People sometimes say to Christians, ‘I envy your faith’.

I wonder at times how true that is. They may envy the fact that we seem to have a hope, an insurance policy for death, a second family in the church and the sense that someone is with us even in the dark places.

But if they truly do envy our faith, then perhaps they would really seek faith, and seek God. Someone on Wednesday told me of a friend who said exactly that, and who then made it their business to seek faith. And God met with them.

Sadly I think many people are not like that. They like some of the benefits that a faith can bring, but they don’t think they really need to change. They are not willing to allow God to change them.

And how precious is your faith to you?

If we have truly realised just how precious our faith is, we would work hard to keep our faith alive. We would work hard in the boring times, in the daily routine and discipline of everyday living.

Jesus told a story of 10 bridesmaids waiting for the coming of the groom. It was a long wait. They began to go to sleep. But 5 were wise. They had their oil lamps with them, and they kept a source of spare oil. They were ready for when the action began.

How precious is your faith? Is it sufficiently precious for you to guard it and grow it, to spend time daily with God and his word, to come regularly to worship with his people and to receive communion, and to be obedient in the small things of life. Don’t neglect it. Don’t let other things overwhelm it.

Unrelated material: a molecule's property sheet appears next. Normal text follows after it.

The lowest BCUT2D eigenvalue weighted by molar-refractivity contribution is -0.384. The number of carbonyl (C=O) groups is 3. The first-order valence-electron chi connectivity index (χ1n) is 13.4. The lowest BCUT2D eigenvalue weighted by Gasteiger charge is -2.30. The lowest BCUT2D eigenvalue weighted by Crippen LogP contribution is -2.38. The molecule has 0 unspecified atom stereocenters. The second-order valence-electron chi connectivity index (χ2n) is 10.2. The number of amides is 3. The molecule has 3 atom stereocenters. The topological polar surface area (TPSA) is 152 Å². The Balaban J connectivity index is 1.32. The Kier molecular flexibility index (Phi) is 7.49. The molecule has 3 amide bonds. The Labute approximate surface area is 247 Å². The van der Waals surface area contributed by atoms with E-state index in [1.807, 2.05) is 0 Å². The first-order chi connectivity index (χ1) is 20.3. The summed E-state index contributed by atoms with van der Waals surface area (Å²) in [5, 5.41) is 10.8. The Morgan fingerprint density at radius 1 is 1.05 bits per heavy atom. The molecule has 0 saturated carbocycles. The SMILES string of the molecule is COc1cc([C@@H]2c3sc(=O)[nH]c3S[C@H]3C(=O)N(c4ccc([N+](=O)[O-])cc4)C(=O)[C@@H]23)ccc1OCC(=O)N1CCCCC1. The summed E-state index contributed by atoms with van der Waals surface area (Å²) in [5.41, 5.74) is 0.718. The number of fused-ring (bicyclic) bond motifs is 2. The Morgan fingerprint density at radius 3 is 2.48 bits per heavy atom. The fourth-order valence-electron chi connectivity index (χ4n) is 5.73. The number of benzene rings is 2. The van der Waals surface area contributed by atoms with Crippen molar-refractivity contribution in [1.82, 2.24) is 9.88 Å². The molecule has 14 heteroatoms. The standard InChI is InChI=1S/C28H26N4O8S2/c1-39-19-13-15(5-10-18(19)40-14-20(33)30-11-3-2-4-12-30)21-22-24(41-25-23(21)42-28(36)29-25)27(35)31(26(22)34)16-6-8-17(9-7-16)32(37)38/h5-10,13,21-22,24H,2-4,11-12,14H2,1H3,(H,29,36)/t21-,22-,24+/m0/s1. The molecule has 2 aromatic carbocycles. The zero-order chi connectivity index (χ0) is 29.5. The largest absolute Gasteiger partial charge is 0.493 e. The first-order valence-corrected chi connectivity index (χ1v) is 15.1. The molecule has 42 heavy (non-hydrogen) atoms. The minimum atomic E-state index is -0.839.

It really is so very precious.

Saturday, 17 January 2015

on spiritual gifts and speaking in tongues

1 Corinthians 12.1-13


We are looking for the next few weeks at 1 Corinthians 12 – 14 and at spiritual gifts.

Paul does not want us to be ‘uninformed’ about the gifts

1. He begins this chapter by speaking of the heart of the spiritual person.

1 Cor 12.1 literally says ‘And now concerning the spiritual (people, gifts, things)’

People talk a great deal about being spiritual. It can mean that they are into yoga or dowsing or Gregorian chant or angels or they claim to be particularly sensitive or open to the world beyond our senses.

But that is not what Paul understands here as spiritual.

At the centre of the true spiritual person is a heart that worships Jesus Christ as Lord (v3).

What we have here is a line. At one end are those people who declare that Jesus is cursed. They look at the Jesus Christ who we read about in the bible, [they see one who allowed himself to be crucified in love for sinners, who offers forgiveness and invites his followers to live forgiveness, who speaks of obedience to and love for his Father in Heaven] – and they mock him and they curse him.